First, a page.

Thursday, 22 May 2008

Fire people who think they're entitled to run things

I recently had a conversation about how I would handle a situation where someone was not willing to comply with corporate policy or was unwilling to work as part of a team. My immediate reaction was to say "fire them" (which is rather brutal), and even during the conversation I had to explain that this would be the final resort.

Disruptive Influence

Having had time to think about the question I now believe there are stages before reaching the formal dismissal process. I feel the reason for getting to the point of firing someone should only be based upon the team and organisation as a whole. If the team can't get on with them, or the person(s) is disruptive to the success of a project or organisation. This is summarised really well in an article by Ben Leichtling "Fire people who think they're entitled to run things". A manager or senior professional in an organisation has a responsibility to deliver projects to a high standard, if someone makes that hard to achieve then there is a serious problem. The disruptive influence of some team members can make it really hard for a manager to deliver a successful project, or to feel in control of the project.

Personally I would try to work with the person by understanding what motivates them and explaining why it is important to work as a team and within the guidelines set out by the organisation. There is also the case that they may have valid arguments for doing things differently and are not communicating them effectively. In the end someone has to be in charge and people have to accept authority so if all else fails you have to embark upon the path of dismissal.

Luckily, I've never been in the position of working with really obstructive people and where issues have occurred it has been possible to resolve them through compromise or if necessary through being assertive. Although occasionally I'd love to say "Look if you don't like it then find a new job", but that is hardly professional. I'd prefer to maintain the moral high ground.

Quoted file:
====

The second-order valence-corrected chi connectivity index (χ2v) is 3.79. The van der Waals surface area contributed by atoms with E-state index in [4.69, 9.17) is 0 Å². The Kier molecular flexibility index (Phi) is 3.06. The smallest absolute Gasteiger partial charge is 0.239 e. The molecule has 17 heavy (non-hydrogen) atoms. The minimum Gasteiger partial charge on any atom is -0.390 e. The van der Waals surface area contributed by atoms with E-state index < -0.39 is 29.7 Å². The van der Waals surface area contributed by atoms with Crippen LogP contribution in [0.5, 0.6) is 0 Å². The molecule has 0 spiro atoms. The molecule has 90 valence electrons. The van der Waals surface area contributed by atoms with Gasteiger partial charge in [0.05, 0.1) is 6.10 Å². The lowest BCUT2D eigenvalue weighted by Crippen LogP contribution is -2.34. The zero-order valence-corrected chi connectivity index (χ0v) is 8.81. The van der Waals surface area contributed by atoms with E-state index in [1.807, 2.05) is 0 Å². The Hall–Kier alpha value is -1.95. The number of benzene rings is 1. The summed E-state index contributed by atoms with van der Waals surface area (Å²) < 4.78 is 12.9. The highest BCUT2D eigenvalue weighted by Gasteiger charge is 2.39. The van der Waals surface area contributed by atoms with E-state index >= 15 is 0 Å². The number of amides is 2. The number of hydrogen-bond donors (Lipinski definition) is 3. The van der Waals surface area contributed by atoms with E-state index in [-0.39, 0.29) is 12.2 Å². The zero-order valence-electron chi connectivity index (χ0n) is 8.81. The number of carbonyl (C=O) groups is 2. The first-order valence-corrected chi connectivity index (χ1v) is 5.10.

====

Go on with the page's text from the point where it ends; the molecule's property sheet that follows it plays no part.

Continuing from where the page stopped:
Constructive Influence

There is an alternative to the disruptive influence and I have used this successfully with like minded colleagues. This alternative is to use constructive and critical analysis. Putting a lot of clever and experienced IT people into a room can lead to a conflict of ego's. Each person is bound to have an opinion about how to design a solution or deliver a project, and may think theirs is the best solution. The challenge is to make use of all of the different ideas to perform critical analysis. Somone coming into a design meeting using critical analysis after it has started may believe the team is in conflict and not achieving anything because of some of the heated debates that can take place.

Critical analysis will only work well if everyone understands it is taking place and can be professional in accepting other peoples views and constructively analysing them. Eventually the best parts of each idea will start to come together until it is possible to arrive at a solution using the best of the ideas.

The key to success is that someone has to be in charge and have the authority to make the hard decision of intervening at the right moment to influence the design, and to stop the process when it is taking too long or the best possible solution in the time available has been delivered.

Team Success

I don't claim to be an expert on the psychology of teams but I do have a lot of experience of managing very capable IT teams. From my experience I can conclude team success can only be achieved if everyone works together and accepts that there is a structure. Sometimes managers have to earn respect and in the worst case they have to take firm action to ensure success.

The bottom line is that a manager can "fire" someone working for them, it never works the other way around. So even if a team member thinks the manager is wrong, it is down to a professional team member to influence the senior person so that the correct approach is used.

Friday, 9 May 2008

JavaOne2008. Thursday roundup

Wow what a week.